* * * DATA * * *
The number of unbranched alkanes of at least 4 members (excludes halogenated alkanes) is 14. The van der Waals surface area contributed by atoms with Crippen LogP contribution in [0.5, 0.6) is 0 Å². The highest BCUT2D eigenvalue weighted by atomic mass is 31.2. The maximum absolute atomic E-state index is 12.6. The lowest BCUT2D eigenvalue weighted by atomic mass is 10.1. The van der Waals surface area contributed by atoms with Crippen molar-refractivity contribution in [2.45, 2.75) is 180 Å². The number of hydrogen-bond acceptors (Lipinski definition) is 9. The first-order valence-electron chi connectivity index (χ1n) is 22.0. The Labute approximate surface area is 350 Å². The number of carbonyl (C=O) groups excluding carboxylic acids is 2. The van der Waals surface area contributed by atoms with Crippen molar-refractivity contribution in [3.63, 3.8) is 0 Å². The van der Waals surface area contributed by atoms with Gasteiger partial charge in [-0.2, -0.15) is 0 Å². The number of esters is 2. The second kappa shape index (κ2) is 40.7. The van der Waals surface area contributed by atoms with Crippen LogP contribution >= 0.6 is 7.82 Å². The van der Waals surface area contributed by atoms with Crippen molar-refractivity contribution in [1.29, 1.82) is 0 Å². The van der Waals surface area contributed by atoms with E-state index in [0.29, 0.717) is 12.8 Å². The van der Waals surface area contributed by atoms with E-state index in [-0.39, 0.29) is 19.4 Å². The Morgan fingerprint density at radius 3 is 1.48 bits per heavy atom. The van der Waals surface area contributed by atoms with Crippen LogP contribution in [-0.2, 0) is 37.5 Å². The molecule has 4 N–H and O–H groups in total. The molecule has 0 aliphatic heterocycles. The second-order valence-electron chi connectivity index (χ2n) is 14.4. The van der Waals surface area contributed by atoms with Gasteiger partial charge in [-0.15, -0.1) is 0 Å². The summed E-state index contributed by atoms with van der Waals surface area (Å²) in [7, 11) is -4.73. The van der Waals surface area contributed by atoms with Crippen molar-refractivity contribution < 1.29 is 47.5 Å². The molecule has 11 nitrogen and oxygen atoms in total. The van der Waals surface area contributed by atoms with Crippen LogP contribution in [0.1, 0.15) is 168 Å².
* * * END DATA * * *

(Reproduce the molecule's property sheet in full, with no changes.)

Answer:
The number of unbranched alkanes of at least 4 members (excludes halogenated alkanes) is 14. The van der Waals surface area contributed by atoms with Crippen LogP contribution in [0.5, 0.6) is 0 Å². The highest BCUT2D eigenvalue weighted by atomic mass is 31.2. The maximum absolute atomic E-state index is 12.6. The lowest BCUT2D eigenvalue weighted by atomic mass is 10.1. The van der Waals surface area contributed by atoms with Crippen molar-refractivity contribution in [2.45, 2.75) is 180 Å². The number of hydrogen-bond acceptors (Lipinski definition) is 9. The first-order valence-electron chi connectivity index (χ1n) is 22.0. The Labute approximate surface area is 350 Å². The number of carbonyl (C=O) groups excluding carboxylic acids is 2. The van der Waals surface area contributed by atoms with Crippen molar-refractivity contribution in [3.63, 3.8) is 0 Å². The van der Waals surface area contributed by atoms with Gasteiger partial charge in [-0.2, -0.15) is 0 Å². The number of esters is 2. The second kappa shape index (κ2) is 40.7. The van der Waals surface area contributed by atoms with Crippen LogP contribution >= 0.6 is 7.82 Å². The van der Waals surface area contributed by atoms with Crippen molar-refractivity contribution in [1.29, 1.82) is 0 Å². The van der Waals surface area contributed by atoms with E-state index in [0.29, 0.717) is 12.8 Å². The van der Waals surface area contributed by atoms with E-state index in [-0.39, 0.29) is 19.4 Å². The Morgan fingerprint density at radius 3 is 1.48 bits per heavy atom. The van der Waals surface area contributed by atoms with Crippen LogP contribution in [-0.2, 0) is 37.5 Å². The molecule has 4 N–H and O–H groups in total. The molecule has 0 aliphatic heterocycles. The second-order valence-electron chi connectivity index (χ2n) is 14.4. The van der Waals surface area contributed by atoms with Gasteiger partial charge in [-0.15, -0.1) is 0 Å². The summed E-state index contributed by atoms with van der Waals surface area (Å²) in [7, 11) is -4.73. The van der Waals surface area contributed by atoms with Crippen molar-refractivity contribution < 1.29 is 47.5 Å². The molecule has 11 nitrogen and oxygen atoms in total. The van der Waals surface area contributed by atoms with Crippen LogP contribution in [0.1, 0.15) is 168 Å².